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What Millennials are doing in the greater Boston real estate market?

Posted on Feb. 5th, 2016

The rates for Boston real estate ownership are the lowest in 48 years. There are several reasons for this, such as a strong rental market and there’s not as many homes being built. One thing that isn’t the case of this problem is the Millennial population.

Millennials are those aged 34 and younger and they are not buying homes currently. A study of Millennial trends by the National Association of Realtors shows that 64% of Millennial home buyers are married couples and that 14% are unmarried couples. There’s 8% single males and 12% single females. The last 1% is other combinations.

This age group is also working more than in the past as the rate for unemployment is down to 5.3% as of June, 2015. The rate in the last year was 6.1% in June. This age group is moving away from rental properties and buying homes. There’s 49% buying homes in the suburbs, 21% are buying in urban areas, 17 is smaller towns, 13 are buying in rural districts, and 1% in resort areas. This is more diverse from those aged 35-49 who are buying their homes in the suburbs.

Millennials are also using the services of real estate agents to help them find homes. Studies shows that 90% of them are using the services of agents to help them get the home deal they want. There’s just 5% using a builder and 4% buying directly from the previous home owner. The dip in real estate agent use is from Gen-X, or those aged 35-49. In this age group 88% used a real estate agent. Millennials are buying into the Boston real estate market and getting homes. Let’s look at this group a bit more closely.

For Millennials, the Boston Real Estate Market is Changing

Millennials are preferring to walk over driving according a recent study. They are looking to live within walking distance to shops and restaurants and have a short commute to their work. They like alternative transportation means like biking and use the public transportation system regularly. This generation favors walking more than any other generation.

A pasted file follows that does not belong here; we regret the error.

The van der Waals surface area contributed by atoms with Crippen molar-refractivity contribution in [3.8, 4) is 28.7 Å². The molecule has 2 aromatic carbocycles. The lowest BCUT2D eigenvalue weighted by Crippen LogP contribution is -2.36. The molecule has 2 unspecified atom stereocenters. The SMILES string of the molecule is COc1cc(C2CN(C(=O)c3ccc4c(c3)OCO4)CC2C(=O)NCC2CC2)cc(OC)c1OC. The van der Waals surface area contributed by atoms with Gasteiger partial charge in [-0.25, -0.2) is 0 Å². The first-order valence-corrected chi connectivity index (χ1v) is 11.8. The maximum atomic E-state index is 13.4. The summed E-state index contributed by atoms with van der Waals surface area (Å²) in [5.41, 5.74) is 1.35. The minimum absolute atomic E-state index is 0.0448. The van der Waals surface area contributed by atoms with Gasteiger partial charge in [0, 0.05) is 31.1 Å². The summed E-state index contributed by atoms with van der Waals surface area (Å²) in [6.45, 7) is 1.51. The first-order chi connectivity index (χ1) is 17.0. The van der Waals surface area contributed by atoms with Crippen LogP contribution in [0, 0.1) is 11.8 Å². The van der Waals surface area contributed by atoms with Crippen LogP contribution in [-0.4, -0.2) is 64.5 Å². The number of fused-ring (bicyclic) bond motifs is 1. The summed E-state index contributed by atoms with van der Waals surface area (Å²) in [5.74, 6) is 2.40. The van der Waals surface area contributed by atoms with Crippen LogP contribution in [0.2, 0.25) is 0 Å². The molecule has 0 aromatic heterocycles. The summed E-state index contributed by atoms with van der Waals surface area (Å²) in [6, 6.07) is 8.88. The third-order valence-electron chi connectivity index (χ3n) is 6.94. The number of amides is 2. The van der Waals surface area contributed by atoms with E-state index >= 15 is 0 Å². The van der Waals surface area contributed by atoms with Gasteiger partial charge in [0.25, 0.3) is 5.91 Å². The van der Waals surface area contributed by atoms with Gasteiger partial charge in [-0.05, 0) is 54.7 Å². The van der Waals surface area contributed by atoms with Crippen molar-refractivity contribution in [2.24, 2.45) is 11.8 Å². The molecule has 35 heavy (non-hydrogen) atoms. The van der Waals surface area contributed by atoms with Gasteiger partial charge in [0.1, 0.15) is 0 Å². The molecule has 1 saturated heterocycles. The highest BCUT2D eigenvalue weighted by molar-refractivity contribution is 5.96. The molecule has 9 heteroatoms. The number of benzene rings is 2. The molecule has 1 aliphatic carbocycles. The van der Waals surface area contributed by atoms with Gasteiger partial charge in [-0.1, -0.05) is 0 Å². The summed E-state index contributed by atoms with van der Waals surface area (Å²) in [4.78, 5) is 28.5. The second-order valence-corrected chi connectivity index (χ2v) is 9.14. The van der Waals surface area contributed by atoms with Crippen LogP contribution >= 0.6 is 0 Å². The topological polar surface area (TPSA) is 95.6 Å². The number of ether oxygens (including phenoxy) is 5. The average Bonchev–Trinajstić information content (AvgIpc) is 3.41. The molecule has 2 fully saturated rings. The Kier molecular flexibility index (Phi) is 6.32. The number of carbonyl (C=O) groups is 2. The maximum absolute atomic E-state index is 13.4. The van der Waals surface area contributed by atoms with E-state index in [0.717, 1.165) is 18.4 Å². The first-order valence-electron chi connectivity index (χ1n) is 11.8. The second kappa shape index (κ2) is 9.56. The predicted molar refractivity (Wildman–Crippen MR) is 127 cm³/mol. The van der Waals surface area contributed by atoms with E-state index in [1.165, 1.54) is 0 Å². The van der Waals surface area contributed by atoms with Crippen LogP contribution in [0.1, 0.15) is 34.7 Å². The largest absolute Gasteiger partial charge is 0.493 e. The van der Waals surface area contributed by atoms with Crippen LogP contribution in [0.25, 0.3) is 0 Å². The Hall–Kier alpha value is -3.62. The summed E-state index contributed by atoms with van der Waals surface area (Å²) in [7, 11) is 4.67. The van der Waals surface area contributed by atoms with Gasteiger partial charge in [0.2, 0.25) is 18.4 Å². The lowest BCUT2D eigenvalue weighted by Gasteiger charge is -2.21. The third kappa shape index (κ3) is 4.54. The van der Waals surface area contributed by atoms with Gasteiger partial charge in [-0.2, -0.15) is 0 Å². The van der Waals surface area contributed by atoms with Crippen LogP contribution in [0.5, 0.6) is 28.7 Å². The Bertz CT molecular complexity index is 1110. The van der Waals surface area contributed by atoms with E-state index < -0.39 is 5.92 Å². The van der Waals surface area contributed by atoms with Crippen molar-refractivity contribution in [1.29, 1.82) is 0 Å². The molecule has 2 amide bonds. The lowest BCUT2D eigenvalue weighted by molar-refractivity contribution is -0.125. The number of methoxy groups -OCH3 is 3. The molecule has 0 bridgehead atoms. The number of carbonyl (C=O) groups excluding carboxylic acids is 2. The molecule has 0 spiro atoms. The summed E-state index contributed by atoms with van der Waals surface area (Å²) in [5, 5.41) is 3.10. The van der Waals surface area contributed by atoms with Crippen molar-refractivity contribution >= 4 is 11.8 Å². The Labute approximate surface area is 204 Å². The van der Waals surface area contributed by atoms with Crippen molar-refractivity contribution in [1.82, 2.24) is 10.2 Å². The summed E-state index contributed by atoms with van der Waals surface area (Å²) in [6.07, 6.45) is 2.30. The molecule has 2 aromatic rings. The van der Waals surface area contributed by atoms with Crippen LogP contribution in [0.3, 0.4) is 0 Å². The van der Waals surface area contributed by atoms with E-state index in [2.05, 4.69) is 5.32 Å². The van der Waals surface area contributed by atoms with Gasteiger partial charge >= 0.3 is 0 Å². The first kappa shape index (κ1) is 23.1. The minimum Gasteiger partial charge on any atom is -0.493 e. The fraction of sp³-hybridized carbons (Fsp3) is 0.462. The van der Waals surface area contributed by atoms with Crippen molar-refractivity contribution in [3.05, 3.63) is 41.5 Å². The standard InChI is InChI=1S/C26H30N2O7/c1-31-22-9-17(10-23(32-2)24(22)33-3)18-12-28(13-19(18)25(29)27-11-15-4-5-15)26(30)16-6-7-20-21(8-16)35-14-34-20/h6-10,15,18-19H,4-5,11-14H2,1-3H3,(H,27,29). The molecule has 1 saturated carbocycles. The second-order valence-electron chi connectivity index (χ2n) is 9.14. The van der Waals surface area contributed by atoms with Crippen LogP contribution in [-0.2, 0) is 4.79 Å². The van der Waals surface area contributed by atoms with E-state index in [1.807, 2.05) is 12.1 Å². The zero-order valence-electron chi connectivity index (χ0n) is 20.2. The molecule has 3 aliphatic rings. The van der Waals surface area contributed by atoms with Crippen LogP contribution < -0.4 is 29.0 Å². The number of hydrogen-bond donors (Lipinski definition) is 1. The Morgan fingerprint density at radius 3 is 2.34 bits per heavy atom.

Millennials have a disinterest in single family homes in the Boston area. They want to walk to recreation services and to work. People that took part in the survey stated that they want small yards and that their place of residences should be close to restaurants and shops. They aren’t looking for larger yards and where there’s a need to drive to get to amenities.
In America. 60% live in detached single-family homes, but one in four of these want to live in a neighborhood where walking is favorable. The job market is improving, but Millennials are living at home with parents at a greater rate since the Great Recession.

Millennials tend to have a tough time getting careers started, saving for retirement, and starting families. These struggles have carried over into home ownership too. Higher education costs, less high-paying jobs and other factors have taken their toll on Millennials.

In the Boston real estate market, many Millennials aren’t in a rush to own a home. The economy has changed as we have shifted to a connection-based economy from a knowle3dge-base done. People work into their 70s, 80s, and longer. Millennials aren’t buying right now, but they may be ready in the future.